Feb 05 2012

A review of The Huntress by C.S. Dusk

Violence is, I know, part of what most think that succubi are. The problem becomes when that violence overcomes the character and they become a simple caricature of what they are. That’s a bigger problem when the actions of a character become the character.

A review of The Huntress by C.S. Dusk

A review of The Huntress by C.S. Dusk

It is described as:

She seeks her prey among those who prey on others, the man with the easy wink and the flashy gold watch, those whose lustful gazes follow her every move. For she is beauty taken form, but her body is merely a device, the snare she sets for the unaware. Those that are trapped within her gaze never surface again, their existence snuffed between grinning red lips.

She is the Huntress, and her names are as numerous as her victims. Of predators there are none more vicious, cold or unstoppable. Yet she has a singular but debilitating weakness, a hunger that threatens her superiority over the pathetic masses. Not only that, but it may also cause her to fail in an important task, a task given by forces who are not known for their compassion toward incompetents.

Madness and debauchery await… give in to it. Stare into the green eyes of oblivion.

The story is set in a world that the author describes as being set in a world following a civil war in a modern Hell after the end of the Eternal War between Heaven and Hell. They also describe this work as the first in a series they have named the Silent City series.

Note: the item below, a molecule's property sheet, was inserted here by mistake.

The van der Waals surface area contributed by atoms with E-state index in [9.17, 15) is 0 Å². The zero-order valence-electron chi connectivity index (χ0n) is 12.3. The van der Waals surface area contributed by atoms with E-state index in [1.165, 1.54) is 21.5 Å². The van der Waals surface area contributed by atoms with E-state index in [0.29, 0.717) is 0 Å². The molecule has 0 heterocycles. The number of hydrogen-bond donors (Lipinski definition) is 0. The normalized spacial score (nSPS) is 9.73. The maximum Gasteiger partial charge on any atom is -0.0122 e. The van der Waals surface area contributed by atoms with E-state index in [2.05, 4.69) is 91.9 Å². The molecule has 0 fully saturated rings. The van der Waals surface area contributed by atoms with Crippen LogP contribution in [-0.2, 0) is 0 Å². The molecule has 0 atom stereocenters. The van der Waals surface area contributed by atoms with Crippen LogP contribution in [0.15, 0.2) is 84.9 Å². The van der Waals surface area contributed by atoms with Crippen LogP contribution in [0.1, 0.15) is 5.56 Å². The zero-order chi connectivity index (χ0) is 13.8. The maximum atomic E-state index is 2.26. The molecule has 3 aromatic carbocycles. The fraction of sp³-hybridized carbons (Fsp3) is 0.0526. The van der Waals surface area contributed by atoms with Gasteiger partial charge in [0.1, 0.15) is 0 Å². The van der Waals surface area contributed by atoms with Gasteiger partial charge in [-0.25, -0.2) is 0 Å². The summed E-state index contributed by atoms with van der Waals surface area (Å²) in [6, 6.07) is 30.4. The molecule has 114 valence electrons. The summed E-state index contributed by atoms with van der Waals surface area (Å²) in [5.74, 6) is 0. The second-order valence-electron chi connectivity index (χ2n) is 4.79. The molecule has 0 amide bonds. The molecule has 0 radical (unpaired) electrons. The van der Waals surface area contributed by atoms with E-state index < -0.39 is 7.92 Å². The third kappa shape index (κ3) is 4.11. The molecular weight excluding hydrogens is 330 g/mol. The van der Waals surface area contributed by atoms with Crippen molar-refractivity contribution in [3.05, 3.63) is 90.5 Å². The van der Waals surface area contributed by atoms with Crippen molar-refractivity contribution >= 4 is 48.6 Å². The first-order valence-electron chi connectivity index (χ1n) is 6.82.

The main character of this story, Dena Bat Mahlat, is a succubus. She has a demonic form and a more human one that we see in the work. She is violent, arrogant, evil, and all of the other things that succubi, at least the classical ones, are seen to be.

She kills those that she is with, in the most violent manner possible, and attached to that is a need to control men around her and debase them… All of which makes her as a character someone that I honestly don’t like, don’t care for, and wouldn’t be sorry never to see again.

Setting aside my dislike of her, the story is written well save for a few points where I wondered what the point was to bring in yet another victim for Dena to feed upon. Oh there is a final moment where all of the previous moments lead to a reveal about her and moreover, who or what she is part of that helps a bit in understanding the work, but there is a problem.

That problem is that the actual setting of this work, and the author’s stated goals and setting, don’t match up right. What I mean by that is the world seems not to be well fleshed out and is pushed into the background against all of the violence that Dena creates.

That’s disappointing as there is a story there that isn’t touched on and I would have liked to be able to see the connections that have to be there, but aren’t explained.

The ending leaves many questions and an open door to the next work in the series. I’m not sure that I want to read that when it appears. If all that appears there is more violence and no story, then I’ll be as disappointed in that work as I am in this one.

I’ll give it two pitchforks out of five.

There is a succubus, but a succubus should be more than a monster and violent.





  1. avatar

    It would seem that while the pornography for some people is sex-based, this author may find violence to be more pornographic, to the point where story is less relevant.

    And just because the author calls her succubus doesn’t make her one.

  2. avatar



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